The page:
Name: Simina Grigoriu
Nationality: Romanian Canadian
Occupation: DJ, Producer
1. Extrawelt - 8000 - Traum Schallplatten 2006
This track will NEVER get old for me and the audience always have a good response, cause it’s an amazing track and pulls on your heartstrings. I often close with this song (yes, this is a singable song more so than a track) and I call it the “bye bye” song. It’s kinda impossible to follow it up. Even Extrawelt are exclusively playing this at the end of their sets and the track was released a decade and a half ago!
2. Leo Tolstoy - Anna Karenina
I’m re-reading the classics I so much hated in school only to find that I love them all now that I can finally understand them and they are not forced on me by some book club list. Currently re-reading this one.
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When did you start DJing - and what or who were your early passions and influences? What what is about music and/or sound that drew you to it?
I started playing for fun and to learn the craft sometime in my early 20s. I was working at a bar part-time during university and wanted to be the music creator, not the drink mixer. A few friends of mine have a production company, Platform Entertainment, and are single handedly responsible for bringing German techno to Toronto. I asked to borrow some decks and started to learn at home.
Early influences included Jeff Mills, Juan Atkins and Derrick May, just to name a few. But I was into electronic music since I was 11. Starting with The Prodigy and Chemical Brothers and moving on to the Toronto Jungle scene in my teen years, my influences are very diverse. I also love 90s hip hop and Nirvana is my favourite band.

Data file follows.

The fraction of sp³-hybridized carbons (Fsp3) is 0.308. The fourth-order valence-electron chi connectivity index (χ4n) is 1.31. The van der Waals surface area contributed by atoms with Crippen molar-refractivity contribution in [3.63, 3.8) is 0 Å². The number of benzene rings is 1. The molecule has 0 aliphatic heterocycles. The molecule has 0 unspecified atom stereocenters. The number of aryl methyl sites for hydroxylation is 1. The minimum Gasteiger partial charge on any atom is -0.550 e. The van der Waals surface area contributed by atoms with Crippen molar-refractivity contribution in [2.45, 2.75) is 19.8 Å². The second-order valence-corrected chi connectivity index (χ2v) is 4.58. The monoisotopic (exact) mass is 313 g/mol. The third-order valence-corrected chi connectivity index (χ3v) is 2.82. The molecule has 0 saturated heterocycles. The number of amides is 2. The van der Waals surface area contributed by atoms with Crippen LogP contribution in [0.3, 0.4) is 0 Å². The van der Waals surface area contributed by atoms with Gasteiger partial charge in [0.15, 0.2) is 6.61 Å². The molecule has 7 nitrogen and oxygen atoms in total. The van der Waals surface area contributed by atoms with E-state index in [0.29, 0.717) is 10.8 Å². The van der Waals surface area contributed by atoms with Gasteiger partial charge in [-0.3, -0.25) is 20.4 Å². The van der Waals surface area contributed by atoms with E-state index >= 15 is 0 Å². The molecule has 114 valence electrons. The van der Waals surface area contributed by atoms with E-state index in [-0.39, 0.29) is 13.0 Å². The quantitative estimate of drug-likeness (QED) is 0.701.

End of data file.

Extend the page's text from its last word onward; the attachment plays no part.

For most artists, originality is first preceded by a phase of learning and, often, emulating others. What was this like for you? How would you describe your own development as an artist and the transition towards your own voice? What is the the relationship between copying, learning and your own creativity?
Well, I never officially learned music production. I had some friends in Canada who tutored me in Ableton and I was learning sound manipulation from YouTube tutorials and random Internet sites.
My brother, fellow producer and sound engineer, Moe Danger, has also taught me a lot. I work with him often as he’s pivotal in helping me to achieve the right sound. He really is a genius.
It took me a long time to find “my sound”, which, by the way, is always changing, and I was “copying” as an attempt to learn how to create those specific sounds. So it’s about creating music that fits well to the style of the label on which you’d like to release, but also staying true to one’s vision. I love to use samples and vocals and record and then manipulate them. It gives me great satisfaction to work with elements around me and for me, that will always be the basis of my creativity.